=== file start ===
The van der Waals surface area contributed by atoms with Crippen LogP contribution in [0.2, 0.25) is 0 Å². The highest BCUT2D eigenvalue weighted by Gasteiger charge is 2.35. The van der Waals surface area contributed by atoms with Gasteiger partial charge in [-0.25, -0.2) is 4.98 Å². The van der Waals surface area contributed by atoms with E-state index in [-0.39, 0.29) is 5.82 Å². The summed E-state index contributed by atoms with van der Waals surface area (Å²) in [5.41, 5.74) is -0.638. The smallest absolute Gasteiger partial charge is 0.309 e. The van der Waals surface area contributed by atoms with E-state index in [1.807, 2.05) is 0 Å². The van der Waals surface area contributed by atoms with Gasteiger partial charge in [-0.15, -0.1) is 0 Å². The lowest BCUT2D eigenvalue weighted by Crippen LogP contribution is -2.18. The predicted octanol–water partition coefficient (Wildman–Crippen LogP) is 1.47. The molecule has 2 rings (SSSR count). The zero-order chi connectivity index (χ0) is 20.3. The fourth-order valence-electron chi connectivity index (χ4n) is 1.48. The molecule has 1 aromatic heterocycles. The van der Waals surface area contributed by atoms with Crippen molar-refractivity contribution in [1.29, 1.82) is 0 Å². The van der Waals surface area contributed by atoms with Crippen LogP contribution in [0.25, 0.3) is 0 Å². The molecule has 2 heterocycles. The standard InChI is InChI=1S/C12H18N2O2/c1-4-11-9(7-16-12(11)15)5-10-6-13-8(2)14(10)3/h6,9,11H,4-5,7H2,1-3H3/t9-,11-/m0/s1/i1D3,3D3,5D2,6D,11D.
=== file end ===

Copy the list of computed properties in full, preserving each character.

The van der Waals surface area contributed by atoms with Crippen LogP contribution in [0.2, 0.25) is 0 Å². The highest BCUT2D eigenvalue weighted by Gasteiger charge is 2.35. The van der Waals surface area contributed by atoms with Gasteiger partial charge in [-0.25, -0.2) is 4.98 Å². The van der Waals surface area contributed by atoms with E-state index in [-0.39, 0.29) is 5.82 Å². The summed E-state index contributed by atoms with van der Waals surface area (Å²) in [5.41, 5.74) is -0.638. The smallest absolute Gasteiger partial charge is 0.309 e. The van der Waals surface area contributed by atoms with E-state index in [1.807, 2.05) is 0 Å². The van der Waals surface area contributed by atoms with Gasteiger partial charge in [-0.15, -0.1) is 0 Å². The lowest BCUT2D eigenvalue weighted by Crippen LogP contribution is -2.18. The predicted octanol–water partition coefficient (Wildman–Crippen LogP) is 1.47. The molecule has 2 rings (SSSR count). The zero-order chi connectivity index (χ0) is 20.3. The fourth-order valence-electron chi connectivity index (χ4n) is 1.48. The molecule has 1 aromatic heterocycles. The van der Waals surface area contributed by atoms with Crippen molar-refractivity contribution in [1.29, 1.82) is 0 Å². The van der Waals surface area contributed by atoms with Crippen LogP contribution in [0.25, 0.3) is 0 Å². The molecule has 2 heterocycles. The standard InChI is InChI=1S/C12H18N2O2/c1-4-11-9(7-16-12(11)15)5-10-6-13-8(2)14(10)3/h6,9,11H,4-5,7H2,1-3H3/t9-,11-/m0/s1/i1D3,3D3,5D2,6D,11D.